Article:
As time constraints become an important factor, time taken to find a match becomes more prominent. Researchers focused on an Airbnb like rental marketplace operating in Australia and found that when the number of participants on the platform doubles, traveler confirmation rate goes down by 15.4% and the host occupancy rate goes down by 15.9%. In total, the platform lost 5.6% of potential matches daily, simply due to the increased market size. These problems are unlikely to prevail for young players for whom the market size is small and there are not many members on the platform.


Matching markets facilitate value-creating transactions. Being transparent, i.e. providing detailed and complete information to the market participants about the goods is expected to be a way to ensure trust and safety.

Therefore, matching platforms spend billions of dollars on gathering granular data on each user. In many cases, the relevant information is only partially revealed to the users. For example, Uber currently does not convey to the drivers the passenger’s destination until after the driver has picked up the passenger.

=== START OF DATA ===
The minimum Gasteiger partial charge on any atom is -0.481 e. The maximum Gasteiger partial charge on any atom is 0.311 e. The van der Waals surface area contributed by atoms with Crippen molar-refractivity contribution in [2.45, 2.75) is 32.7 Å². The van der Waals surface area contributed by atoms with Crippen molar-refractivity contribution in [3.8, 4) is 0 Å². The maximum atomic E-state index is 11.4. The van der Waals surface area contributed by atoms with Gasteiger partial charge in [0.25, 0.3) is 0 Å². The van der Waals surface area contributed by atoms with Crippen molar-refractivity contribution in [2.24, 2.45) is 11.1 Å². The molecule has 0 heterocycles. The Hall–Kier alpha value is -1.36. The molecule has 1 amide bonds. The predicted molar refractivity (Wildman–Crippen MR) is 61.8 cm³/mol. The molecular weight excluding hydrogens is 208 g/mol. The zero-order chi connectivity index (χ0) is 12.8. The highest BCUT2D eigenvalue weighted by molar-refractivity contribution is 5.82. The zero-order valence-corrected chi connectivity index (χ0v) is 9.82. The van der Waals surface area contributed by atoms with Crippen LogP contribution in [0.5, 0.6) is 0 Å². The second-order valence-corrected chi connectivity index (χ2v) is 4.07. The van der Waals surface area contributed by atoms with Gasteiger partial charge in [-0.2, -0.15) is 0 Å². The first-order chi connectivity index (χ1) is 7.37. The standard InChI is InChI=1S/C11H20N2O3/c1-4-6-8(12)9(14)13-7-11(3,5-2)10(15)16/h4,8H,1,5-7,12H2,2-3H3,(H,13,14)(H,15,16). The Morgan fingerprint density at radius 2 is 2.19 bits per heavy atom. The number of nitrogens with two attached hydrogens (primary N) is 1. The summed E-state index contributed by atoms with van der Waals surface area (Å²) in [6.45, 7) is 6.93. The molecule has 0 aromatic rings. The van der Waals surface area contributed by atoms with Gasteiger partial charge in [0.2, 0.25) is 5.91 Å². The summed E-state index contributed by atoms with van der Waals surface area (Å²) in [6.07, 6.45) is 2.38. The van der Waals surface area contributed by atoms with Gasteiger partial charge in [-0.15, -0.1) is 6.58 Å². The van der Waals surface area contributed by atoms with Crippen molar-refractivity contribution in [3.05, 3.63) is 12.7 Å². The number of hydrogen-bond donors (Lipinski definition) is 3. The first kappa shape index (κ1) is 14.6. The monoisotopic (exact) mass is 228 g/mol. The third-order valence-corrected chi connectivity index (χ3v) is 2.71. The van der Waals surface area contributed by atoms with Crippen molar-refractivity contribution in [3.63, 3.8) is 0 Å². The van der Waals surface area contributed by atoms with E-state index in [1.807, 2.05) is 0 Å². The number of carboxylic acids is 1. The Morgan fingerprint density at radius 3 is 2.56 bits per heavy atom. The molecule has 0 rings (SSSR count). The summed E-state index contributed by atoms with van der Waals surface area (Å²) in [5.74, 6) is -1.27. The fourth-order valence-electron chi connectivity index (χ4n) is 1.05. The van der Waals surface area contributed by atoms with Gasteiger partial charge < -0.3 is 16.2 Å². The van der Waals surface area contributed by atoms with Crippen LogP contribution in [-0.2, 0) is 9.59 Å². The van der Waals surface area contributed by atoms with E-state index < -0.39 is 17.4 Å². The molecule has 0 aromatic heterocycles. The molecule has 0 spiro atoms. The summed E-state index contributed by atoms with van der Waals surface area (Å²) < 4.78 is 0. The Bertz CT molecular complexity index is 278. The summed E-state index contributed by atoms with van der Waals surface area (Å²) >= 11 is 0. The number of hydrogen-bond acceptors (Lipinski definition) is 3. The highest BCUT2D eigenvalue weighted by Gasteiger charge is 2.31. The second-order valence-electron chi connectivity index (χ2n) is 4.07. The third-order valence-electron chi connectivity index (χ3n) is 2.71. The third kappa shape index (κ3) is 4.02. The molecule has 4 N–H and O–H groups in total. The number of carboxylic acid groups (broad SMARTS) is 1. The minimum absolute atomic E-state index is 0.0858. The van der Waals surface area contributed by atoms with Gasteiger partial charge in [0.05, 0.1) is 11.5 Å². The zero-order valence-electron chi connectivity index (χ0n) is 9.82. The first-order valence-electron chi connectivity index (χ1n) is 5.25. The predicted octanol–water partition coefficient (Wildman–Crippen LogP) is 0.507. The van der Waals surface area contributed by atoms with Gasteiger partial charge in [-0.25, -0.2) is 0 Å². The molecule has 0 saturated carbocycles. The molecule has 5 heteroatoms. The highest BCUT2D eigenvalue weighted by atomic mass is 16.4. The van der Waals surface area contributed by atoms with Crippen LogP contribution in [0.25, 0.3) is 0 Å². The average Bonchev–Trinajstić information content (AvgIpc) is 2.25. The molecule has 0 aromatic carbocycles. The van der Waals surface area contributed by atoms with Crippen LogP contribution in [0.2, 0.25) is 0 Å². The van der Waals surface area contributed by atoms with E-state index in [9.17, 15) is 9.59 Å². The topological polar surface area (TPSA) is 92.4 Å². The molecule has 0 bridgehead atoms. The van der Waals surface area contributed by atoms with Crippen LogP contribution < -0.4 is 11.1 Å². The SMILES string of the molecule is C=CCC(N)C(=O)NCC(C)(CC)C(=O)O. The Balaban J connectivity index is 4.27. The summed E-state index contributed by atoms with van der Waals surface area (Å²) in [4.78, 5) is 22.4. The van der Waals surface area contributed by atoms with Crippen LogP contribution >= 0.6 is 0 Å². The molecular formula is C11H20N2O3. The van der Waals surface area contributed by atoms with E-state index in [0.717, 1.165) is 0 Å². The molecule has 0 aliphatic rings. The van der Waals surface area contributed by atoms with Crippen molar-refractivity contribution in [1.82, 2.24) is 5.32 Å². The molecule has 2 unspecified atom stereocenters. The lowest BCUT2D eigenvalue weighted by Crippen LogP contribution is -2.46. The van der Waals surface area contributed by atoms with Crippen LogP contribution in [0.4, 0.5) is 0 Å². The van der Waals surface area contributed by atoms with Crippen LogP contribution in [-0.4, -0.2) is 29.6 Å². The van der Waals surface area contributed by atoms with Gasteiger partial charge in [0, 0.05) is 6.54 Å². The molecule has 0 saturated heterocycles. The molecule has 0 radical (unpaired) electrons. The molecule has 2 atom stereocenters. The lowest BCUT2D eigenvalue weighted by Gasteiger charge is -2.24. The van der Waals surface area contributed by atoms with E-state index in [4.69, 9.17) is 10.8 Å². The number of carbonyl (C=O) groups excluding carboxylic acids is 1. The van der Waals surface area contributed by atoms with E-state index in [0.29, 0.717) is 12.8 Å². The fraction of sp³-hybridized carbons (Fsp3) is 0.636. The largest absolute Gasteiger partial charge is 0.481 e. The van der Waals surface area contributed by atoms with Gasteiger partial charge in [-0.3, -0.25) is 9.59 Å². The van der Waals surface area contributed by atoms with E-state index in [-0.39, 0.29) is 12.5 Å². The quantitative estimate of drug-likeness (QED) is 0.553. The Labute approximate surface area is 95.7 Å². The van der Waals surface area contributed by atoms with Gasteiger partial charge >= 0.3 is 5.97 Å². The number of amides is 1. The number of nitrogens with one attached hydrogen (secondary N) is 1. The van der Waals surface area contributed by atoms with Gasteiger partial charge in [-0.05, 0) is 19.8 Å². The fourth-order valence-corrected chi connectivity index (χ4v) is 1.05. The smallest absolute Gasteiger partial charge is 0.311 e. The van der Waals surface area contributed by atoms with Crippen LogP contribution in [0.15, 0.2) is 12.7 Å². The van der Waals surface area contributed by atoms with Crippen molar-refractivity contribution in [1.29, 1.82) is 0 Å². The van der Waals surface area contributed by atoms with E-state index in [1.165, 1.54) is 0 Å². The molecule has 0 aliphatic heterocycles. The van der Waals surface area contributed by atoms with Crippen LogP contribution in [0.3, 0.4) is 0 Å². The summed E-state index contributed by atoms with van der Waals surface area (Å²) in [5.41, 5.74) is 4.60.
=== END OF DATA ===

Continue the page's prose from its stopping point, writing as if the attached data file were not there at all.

Similarly, Airbnb hosts who turn on the Instant Book feature commit to accepting all requests without knowing some relevant details of prospective guests, such as age or gender. Since evaluation by buyers and sellers on the digital platform involves buyers and sellers reviewing and scrutinising the attributes of each other, conventional wisdom suggests that more the information that the seller and buyer know about each other, more valuable the transaction.

Research on the other hand suggests that revealing too much information about an individual can lower the value of that information as well as of the individual. This means that for trust building and speeding up the rate of transactions, optimal information to disclose is not complete information but incomplete information.